An annual rite for me is to go to the tourist information office and pick up the season’s new guide to Bergen. It’s just as useful to us locals as it is to the tourists. The tourist information office used to be on Bryggen, the old wharf, a logical place but the office itself was dominated by a very large, old-fashioned counter and not much room beyond it. If there were more than five people in there, browsing pamphlets, exchanging money or signing up for “Norway in a nutshell”, you’d instantly feel that you were inside said nutshell.
So they moved. They took over the main floor of the building that had once been the Bergen Stock Exchange. I was so happy that’s where they moved because that office contains one of my strongest childhood memories.
I didn’t know it was the Bergen Stock Exchange when I was a kid. When I first came to Norway, the building belonged to a bank, Bergen Privatbank. My maternal grandparents, whom I was living with, opened an account there. We lived almost an hour’s drive outside the city (very windy roads), so any trip to town meant som planning in advance and making sure necessities were taken care of, including taking out (or depositing) money. I was never bored waiting for my folks to finish their banking. I was a bit intimidated by the cathedral-like interior of the bank, but the interior had something that held my fascination every visit – and still does: Huge frescoes on three walls (the fourth being windows).
The Stock Exchange, built in 1862, wanted to have an interior that reflected its business and Bergen’s. So there was a competition for the best interior design, and the artist Axel Revold won the commission. He covered the walls with scaffolding and drove the town crazy with curiosity for the two years it took him to finish his work. He refused to let anyone see works-in-progress. But in 1923 he was done and his huge, blocky depictions of all things mercantile were revealed to the public – and the public loved it.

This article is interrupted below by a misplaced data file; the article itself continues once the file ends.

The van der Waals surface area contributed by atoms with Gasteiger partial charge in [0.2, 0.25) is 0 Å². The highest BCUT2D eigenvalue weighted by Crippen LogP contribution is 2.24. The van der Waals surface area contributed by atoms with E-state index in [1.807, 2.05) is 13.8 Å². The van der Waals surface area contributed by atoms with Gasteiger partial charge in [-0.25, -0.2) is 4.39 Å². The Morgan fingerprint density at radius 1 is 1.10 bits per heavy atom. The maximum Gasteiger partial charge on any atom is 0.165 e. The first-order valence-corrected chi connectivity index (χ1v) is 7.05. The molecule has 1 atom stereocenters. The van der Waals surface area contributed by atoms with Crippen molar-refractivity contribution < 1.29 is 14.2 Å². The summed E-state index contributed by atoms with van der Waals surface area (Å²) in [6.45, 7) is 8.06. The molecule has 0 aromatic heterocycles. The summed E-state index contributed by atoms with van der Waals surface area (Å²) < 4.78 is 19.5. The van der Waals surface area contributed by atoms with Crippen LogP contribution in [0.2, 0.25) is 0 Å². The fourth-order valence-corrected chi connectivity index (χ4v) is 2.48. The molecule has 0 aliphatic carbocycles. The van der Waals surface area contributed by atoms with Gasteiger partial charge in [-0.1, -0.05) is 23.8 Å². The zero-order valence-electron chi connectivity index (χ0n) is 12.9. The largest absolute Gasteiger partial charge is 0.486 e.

There is a progression in along the walls, starting with the east wall (on your left if you come up the stairs to what was the original main entrance) which shows the fishing industry of Northern Norway, the process of fishing and curing the fish and shipping it to Bergen. The next wall (west) shows the brisk business the fishermen did with the port of Bergen, which was truly international, and sold the fish on to the continent. The fishermen took spices and flour and cloth home. After a while the trade entered the industrial era, and the merchants discovered new markets and new products (as shown by the last painting in the series which shows Africans). The general theme is that the abundance – of both things to trade and people to trade with – never ends, and it is quite a positive theme. Revold’s style honors the working man, who is featured in all the paintings.
I opened my first savings account in Norway (well, ever) in this bank. For my tenth (or maybe it was my ninth) birthday, my paternal grandparents back in the States gave me a check for five dollars, and I remember the exchange rate, because I got an even NOK 35 to deposit. I also remember having to stand on tip-toe to hand over my check to the teller over the massive oak counter, after crossing the equally massive marble floor. When you’re a kid a space like that seems to stretch into infinity. While I was waiting for my folks to finish their business, I spent a lot of time craning my neck to study the ceiling, too. I appreciate the art in this room more and more. I love the colors in the frescoes and on the columns. The little figures on the ceiling, busy with their crafts and activities, have more meaning now that I’m more familiar with the old days and Bergen history.
Today, the tourist information office still has a long counter and thanks to a forest of brochure stands and displays, you can still get that nutshell feeling. Funny thing, though, when you need to push through the crowd: Everybody understands “pardon me” no matter what language you say it in.